In mid-January, TV funnyman Stephen Colbert joined an ages-old tradition with a shot at Detroit.

“What if we turned Detroit into a bombing range?” Colbert pondered.  “Would anybody notice?”

As one who has spent most of his life in these environs, thanks.

Punching Out is a tale of a factory turned into…well, what looks like a bombing range.

In Michigan, we know the scenario all too well: We drive down avenues that were made whole by factories taller than airplane hangars on massive plots of land. The factory compounds stretched for blocks, flanked by smoking power plants and behind them, clattering rail yards.

These plants were the guts of our state’s economic engine, the auto industry, and we tolerated the 3 p.m. traffic jams, the first shift letting out. Come 11 p.m. the area bars would fill up as the second shift let out, while the lights in the plants remained on for the third shift. And, yes, at 7 a.m., the bars would fill again.

On summer nights, residents in factory neighborhoods would hear the clatter of the plants through open windows, the stamping plants delivering an icy whoosh of water cooling freshly shaped fenders and doors.

Punching Out is a first person chronicle of the end of those days for one factory, in which author Paul Clemens turns two years of his life over to the dismantling of the Budd Company stamping plant on Detroit’s east side.

Budd Company was once part of a network of suppliers to the Detroit Three, formerly known as the Big Three—Ford, General Motors and Chrysler. At two million square feet, sitting on 86 acres, Budd kicked out brake drums, car and truck body parts and, during World War II, bazooka casings and other munitions.

Clemens visits Budd religiously from the time the plant owners announce its closing in 2006 to its final days in 2008, when the last million-pound press is taken apart, set on a flatbed and shipped off for Mexico.

The characters who take the plant down drive the narrative, a cast of men who run the lifestyle gauntlet; they include responsible union leaders, 3rd generation factory rats, ruffians, and roustabouts who would be at home in any Tom Waits song. Some are contract hires who make up itinerant crews that travel the Rust Belt dismantling factories like the four-man unit known as the Arkansas Boys, who spent lunch hours at the nearby Texas Bar. Only weeks into the tearing down, one had already gotten $1,000 worth of tattoos to pass his off-hours.

There’s Local 306 union rep Ray Dishman, the baritone-voiced, 50-something fellow who was the steadfast guide for the newly unemployed workers and looking at the end of his own employment.

There’s Eddie Ray Stanford, a Budd guard since the 70s. Stanford, a Tennessee native, was confused by folks who didn’t speak his language, which he described as “American,” and while a big man, “possessed a Gleason-like grace.”

And Dave Scarlin, a 65-year-old, silver-haired gent who started working security at Budd in 1966 and carried a gun around with him as he patrolled the plant after its closing, fearing neighborhood looters.

Along the way, Clemens gives us apt descriptions with a touch for the rustic; before the wrecking crews arrive, the plant’s interior is cloaked in an “oily mist, like industrial dew.” His poetic touch graces the book, giving it a greasy elegance.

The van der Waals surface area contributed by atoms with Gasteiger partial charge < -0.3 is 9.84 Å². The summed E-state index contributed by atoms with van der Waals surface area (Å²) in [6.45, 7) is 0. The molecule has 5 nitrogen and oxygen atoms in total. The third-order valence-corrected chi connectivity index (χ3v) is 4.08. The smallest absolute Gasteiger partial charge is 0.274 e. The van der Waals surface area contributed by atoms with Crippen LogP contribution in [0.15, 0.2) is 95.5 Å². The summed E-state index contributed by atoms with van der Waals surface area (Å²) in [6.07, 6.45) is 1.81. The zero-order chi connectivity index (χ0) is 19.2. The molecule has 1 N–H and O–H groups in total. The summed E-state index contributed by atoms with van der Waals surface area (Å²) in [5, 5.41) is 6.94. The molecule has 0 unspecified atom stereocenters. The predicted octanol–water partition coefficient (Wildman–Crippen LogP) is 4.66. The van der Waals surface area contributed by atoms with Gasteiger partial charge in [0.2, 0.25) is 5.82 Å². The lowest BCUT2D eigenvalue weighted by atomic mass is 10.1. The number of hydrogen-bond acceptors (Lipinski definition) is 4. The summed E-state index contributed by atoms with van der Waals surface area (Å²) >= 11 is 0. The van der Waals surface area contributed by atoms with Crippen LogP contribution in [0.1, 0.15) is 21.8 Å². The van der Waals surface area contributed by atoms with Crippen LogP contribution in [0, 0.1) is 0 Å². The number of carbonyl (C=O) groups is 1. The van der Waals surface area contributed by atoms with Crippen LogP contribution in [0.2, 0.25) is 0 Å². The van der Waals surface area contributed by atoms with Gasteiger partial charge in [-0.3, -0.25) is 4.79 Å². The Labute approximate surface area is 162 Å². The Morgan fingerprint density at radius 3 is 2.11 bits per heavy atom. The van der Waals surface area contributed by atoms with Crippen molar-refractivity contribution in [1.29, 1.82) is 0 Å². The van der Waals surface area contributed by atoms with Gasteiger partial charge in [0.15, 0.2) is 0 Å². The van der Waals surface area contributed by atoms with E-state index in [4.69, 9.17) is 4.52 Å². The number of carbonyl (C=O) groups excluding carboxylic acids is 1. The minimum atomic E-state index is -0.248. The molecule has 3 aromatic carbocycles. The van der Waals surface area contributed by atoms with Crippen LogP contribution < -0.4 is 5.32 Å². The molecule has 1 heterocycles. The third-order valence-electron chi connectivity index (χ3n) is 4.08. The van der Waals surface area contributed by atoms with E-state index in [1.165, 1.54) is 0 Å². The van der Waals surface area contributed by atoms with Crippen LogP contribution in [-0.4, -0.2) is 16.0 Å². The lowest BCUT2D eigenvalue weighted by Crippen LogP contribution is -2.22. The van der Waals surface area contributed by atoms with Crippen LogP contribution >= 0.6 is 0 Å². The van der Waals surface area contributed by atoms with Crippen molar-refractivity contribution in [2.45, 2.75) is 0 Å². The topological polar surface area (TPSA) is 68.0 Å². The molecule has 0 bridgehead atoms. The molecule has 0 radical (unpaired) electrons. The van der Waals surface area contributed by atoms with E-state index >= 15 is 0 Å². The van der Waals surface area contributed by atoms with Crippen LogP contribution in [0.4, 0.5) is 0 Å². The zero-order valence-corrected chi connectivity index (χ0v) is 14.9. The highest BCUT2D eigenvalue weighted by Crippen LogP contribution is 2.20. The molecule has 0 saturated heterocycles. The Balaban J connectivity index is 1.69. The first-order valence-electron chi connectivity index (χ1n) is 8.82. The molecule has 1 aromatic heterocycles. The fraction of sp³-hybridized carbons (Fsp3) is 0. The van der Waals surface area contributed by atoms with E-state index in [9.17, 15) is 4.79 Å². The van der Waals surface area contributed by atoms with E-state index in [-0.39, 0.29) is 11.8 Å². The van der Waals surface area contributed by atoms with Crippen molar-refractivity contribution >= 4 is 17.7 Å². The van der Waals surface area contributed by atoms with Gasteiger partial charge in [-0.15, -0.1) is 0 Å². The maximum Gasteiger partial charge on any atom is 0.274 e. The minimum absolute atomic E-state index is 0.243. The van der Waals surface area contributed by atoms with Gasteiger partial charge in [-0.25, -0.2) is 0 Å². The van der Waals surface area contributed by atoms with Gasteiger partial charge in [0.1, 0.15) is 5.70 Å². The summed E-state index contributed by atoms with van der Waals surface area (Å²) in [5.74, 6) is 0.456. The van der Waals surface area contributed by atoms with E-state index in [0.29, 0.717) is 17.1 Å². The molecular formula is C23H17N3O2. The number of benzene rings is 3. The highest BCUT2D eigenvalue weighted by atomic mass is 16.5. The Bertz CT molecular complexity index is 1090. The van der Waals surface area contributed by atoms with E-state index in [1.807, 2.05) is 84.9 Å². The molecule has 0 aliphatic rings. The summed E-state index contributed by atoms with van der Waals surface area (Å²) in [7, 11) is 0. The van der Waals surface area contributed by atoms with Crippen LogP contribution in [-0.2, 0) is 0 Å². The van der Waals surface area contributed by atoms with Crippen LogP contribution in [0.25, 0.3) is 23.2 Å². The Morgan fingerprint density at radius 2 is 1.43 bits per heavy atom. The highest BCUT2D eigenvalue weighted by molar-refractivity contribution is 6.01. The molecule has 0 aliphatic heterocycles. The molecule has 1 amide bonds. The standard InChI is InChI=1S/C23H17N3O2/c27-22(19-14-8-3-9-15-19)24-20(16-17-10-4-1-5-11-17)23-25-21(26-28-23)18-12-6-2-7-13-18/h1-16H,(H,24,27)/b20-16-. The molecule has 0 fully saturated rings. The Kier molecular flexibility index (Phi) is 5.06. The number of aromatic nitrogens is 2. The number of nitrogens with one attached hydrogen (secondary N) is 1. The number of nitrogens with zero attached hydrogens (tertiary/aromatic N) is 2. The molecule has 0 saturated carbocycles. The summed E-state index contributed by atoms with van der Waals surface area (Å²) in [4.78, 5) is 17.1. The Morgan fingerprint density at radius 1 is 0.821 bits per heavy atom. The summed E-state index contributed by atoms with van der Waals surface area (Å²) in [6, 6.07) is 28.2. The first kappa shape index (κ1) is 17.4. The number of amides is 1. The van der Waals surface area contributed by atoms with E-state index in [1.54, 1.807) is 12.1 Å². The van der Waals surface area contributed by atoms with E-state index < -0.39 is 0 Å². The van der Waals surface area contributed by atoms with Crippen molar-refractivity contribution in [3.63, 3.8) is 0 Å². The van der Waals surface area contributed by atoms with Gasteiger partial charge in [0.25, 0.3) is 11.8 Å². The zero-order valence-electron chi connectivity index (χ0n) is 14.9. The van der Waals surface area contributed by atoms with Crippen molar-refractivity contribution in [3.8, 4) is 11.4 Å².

The plant is taken apart page by page, as Clemens, whose day job is as a public information officer for Wayne State University, begins to spend more and more time at Budd. As he does so, he forms his own analysis of the whys and what’s of the end of a plant. He picks through the detritus of the shuttered plant, pulling out planning sheets that extended into a future that Budd employees would never see. A poster in the cafeteria boasted “Natural work groups; the power to secure our future,” showing a groups of clasped hands as in all working together.

“Seeing such corporate claptrap in a closed plant was a little like looking at a deceased person’s to-do list,” Clemens writes. “What’s the point, you wonder, when it’s all bound to end anyway?”

He’s right of course, and he weighs the union sentiments from all sides.

Many of the workers who come in to take down Budd to ship it to places more labor-friendly are from the right-to-work South, who blame the unions for the end of a manufacturing era.

One truck driver from Texas, waiting for a load of equipment to haul south to Houston, where it would be shipped to Brazil, notes that he feels sorry for Detroit, but “a union will bring a company down real quick.”

The Budd holdovers tightly grasp their “Buy American” ethos, their American-built pickup trucks and, eventually, their unemployment checks.

Punching Out is a blue-collar narrative of the end of an era, capturing with humor and thoughtfulness a scene that continues to play out in the Midwest every month. A factory, once the home to a comfortable middle-class living, now empty and moving its contents to cheap labor countries so that we can buy our goods at a reasonable price.

Die-hard optimists who maintain Detroit is coming back are simply wrong, and that’s ok. The city will always be a serrated edge, full of industrial-powered noise and wrecking crews taking down the old. Punching Out not only delivers a look at the demise of a piece of the city, but provides a stimulating narrative of the end of a way of life without ever falling prey to the maudlin or the sentimental. Detroit will always be Detroit, and even as overly optimistic PR folks spin yet another misguided rebirth propaganda campaign, they can’t steal the scarred soul of the place.



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